Shariah ETF Monthly Report | November

Shariah ETFKey Takeaways | November

Autumnal market weakness continued in October as concerns over inflation rates and recession were supplanted by Middle Eastern conflict and fears of escalation. We have no insight into the potential resolution or whether other countries will become involved. If the oil price offers guidance its decline over the back half of October provides hope the conflict will be contained.

Japan has become of interest as market authorities ramp their plans to call out companies demonstrating poor capital allocation low returns on invested capital and depressed valuation ratios. We have no doubt that tremendous untapped value exists among Japanese publicly traded companies but are uncertain the efforts of the stock exchange will be a catalyst. In yen the return of Japan’s Topix Index has been attractive at 9.2% annualized from Nov. 1 2013 through Nov 1 2023. For those outside Japan the returns have been less impressive with the yen depreciating 53% from 98.67 against the USD ten years ago to 150.96 at the start of November. Perhaps the unwinding of Yield Curve Control will bring together two positive developments for Japanese equities.

In October theShariah ETFreturned -2.65% outperforming conventional and Islamic global benchmarks as the Energy sector reversed the previous month’s strength. Most sectors were negative although Consumer Staples registered a positive return on good performance from Proctor & Gamble and L’Oreal. On the Consumer Discretionary side Lululemon performed well. Within Healthcare most stocks declined although Eli Lilly and Novo Nordisk continued their excellent YTD performance courtesy of their GLP-1 diabetes and weight loss drugs. Information Technology was also down but we did experience positive returns with Microsoft Adobe and ServiceNow. Industrials and Materials featured the most uniformly poor performance which is somewhat perplexing given economic strength.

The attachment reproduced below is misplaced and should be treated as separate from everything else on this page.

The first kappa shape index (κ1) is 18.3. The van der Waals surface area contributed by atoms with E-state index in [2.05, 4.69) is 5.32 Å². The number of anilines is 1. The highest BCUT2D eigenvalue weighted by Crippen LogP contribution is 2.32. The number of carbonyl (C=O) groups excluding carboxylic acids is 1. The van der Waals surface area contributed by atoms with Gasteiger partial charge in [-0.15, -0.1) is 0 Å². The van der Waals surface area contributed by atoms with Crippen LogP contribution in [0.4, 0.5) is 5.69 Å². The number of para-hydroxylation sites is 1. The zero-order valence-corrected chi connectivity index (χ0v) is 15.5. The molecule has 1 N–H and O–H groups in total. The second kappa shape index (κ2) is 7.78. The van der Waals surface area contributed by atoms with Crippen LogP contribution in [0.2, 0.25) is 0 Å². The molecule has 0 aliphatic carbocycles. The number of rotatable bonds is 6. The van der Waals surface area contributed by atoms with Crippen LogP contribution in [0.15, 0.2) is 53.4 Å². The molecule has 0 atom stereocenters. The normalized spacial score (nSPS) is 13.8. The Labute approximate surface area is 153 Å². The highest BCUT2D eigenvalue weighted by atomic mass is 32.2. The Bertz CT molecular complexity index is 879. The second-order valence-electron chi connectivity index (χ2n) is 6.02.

Source of all performance data: HANetf / Bloomberg as of 31.10.2023. Additional sources available upon request.Please note that all performance figures are showing net data. Past performance is not indicative of future performance and when you invest in ETFs your capital is at risk.


The Indefatigable US Consumer

The advance release of third quarter US GDP growth of 4.9% seems incomprehensible given last year’s consensus view that recession was imminent in 2024. Multiple segments of the economy contributed to growth including consumers the government private corporate inventory build and exports. While stunning the number had been well telegraphed by the Atlanta Federal Reserve’s GDPNow running estimate of anticipated growth and did not produce any dramatic reaction. Even the Federal Reserve took the report in stride deciding against an interest rate hike at its early November meeting. Expansion of the degree reported carries momentum and the risks of a Q4 downturn are minimal. The current GDPNow forecast however anticipates a marked slowing with the Q4 estimate standing at 1.2%. Will 2024 bring the long-delayed interest rate hike-generated recession or will we encounter the oft-discussed rarely sighted soft landing? Even with perfect foresight we would change little if anything in our portfolio regardless of the economic path. We work to identify the best investments over the long-term rather than attempting to tactically time sector rotation or early cycle versus late cycle stocks.

Shariah ETFPerformance Table
As of 31.10.2023

1M

3M

6M

YTD

12M

2Y

3Y

SI

Saturna Al-Kawthar Global Focused Equity UCITS ETF

-2.65%

-8.61%

-3.69%

6.50%

10.11%

-18.45%

-4.62%

-9.34%

Please note that all performance figures are showing net data.Source: Bloomberg / HANetf. Data as of 31/10/2023. Performance before inception is based on back tested data. Back testing is the process of evaluating an investment strategy by applying it to historical data to simulate what the performance of such strategy would have been. Back tested data does not represent actual performance and should not be interpreted as an indication of actual or future performance. Past performance for the index is in USD. Past performance is not an indicator for future results and should not be the sole factor of consideration when selecting a product. Investors should read the prospectus of the Issuer (“Prospectus”)

before investing and should refer to the section of the Prospectus entitled &lsquoRisk Factors’ for further details of risks associated with an investment in this product. When you invest in ETFs and ETCs your capital is at risk.